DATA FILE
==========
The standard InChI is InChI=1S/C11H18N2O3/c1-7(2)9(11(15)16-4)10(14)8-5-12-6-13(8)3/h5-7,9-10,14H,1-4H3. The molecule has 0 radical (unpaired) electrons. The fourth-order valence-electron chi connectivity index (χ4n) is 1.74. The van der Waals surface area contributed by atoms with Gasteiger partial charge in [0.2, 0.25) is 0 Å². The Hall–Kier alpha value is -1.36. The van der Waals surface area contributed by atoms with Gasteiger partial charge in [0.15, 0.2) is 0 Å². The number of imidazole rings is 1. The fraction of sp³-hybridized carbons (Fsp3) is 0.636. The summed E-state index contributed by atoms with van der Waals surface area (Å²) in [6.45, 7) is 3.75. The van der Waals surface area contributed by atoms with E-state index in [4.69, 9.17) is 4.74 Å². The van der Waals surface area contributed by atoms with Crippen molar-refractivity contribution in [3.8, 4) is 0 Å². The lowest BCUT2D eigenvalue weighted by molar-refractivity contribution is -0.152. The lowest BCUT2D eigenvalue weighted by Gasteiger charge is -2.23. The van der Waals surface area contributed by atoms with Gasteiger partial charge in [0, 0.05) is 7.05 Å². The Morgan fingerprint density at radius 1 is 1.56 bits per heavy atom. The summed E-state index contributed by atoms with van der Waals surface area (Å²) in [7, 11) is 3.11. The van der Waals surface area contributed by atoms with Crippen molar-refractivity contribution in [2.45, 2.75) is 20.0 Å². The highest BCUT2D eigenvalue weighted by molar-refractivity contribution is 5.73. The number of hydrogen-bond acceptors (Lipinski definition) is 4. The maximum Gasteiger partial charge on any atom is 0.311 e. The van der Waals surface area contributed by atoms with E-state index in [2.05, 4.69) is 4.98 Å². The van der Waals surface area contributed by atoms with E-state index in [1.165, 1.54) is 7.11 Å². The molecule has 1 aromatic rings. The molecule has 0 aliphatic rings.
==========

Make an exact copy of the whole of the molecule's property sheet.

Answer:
The standard InChI is InChI=1S/C11H18N2O3/c1-7(2)9(11(15)16-4)10(14)8-5-12-6-13(8)3/h5-7,9-10,14H,1-4H3. The molecule has 0 radical (unpaired) electrons. The fourth-order valence-electron chi connectivity index (χ4n) is 1.74. The van der Waals surface area contributed by atoms with Gasteiger partial charge in [0.2, 0.25) is 0 Å². The Hall–Kier alpha value is -1.36. The van der Waals surface area contributed by atoms with Gasteiger partial charge in [0.15, 0.2) is 0 Å². The number of imidazole rings is 1. The fraction of sp³-hybridized carbons (Fsp3) is 0.636. The summed E-state index contributed by atoms with van der Waals surface area (Å²) in [6.45, 7) is 3.75. The van der Waals surface area contributed by atoms with E-state index in [4.69, 9.17) is 4.74 Å². The van der Waals surface area contributed by atoms with Crippen molar-refractivity contribution in [3.8, 4) is 0 Å². The lowest BCUT2D eigenvalue weighted by molar-refractivity contribution is -0.152. The lowest BCUT2D eigenvalue weighted by Gasteiger charge is -2.23. The van der Waals surface area contributed by atoms with Gasteiger partial charge in [0, 0.05) is 7.05 Å². The Morgan fingerprint density at radius 1 is 1.56 bits per heavy atom. The summed E-state index contributed by atoms with van der Waals surface area (Å²) in [7, 11) is 3.11. The van der Waals surface area contributed by atoms with Crippen molar-refractivity contribution in [2.45, 2.75) is 20.0 Å². The highest BCUT2D eigenvalue weighted by molar-refractivity contribution is 5.73. The number of hydrogen-bond acceptors (Lipinski definition) is 4. The maximum Gasteiger partial charge on any atom is 0.311 e. The van der Waals surface area contributed by atoms with E-state index in [2.05, 4.69) is 4.98 Å². The van der Waals surface area contributed by atoms with E-state index in [1.165, 1.54) is 7.11 Å². The molecule has 1 aromatic rings. The molecule has 0 aliphatic rings.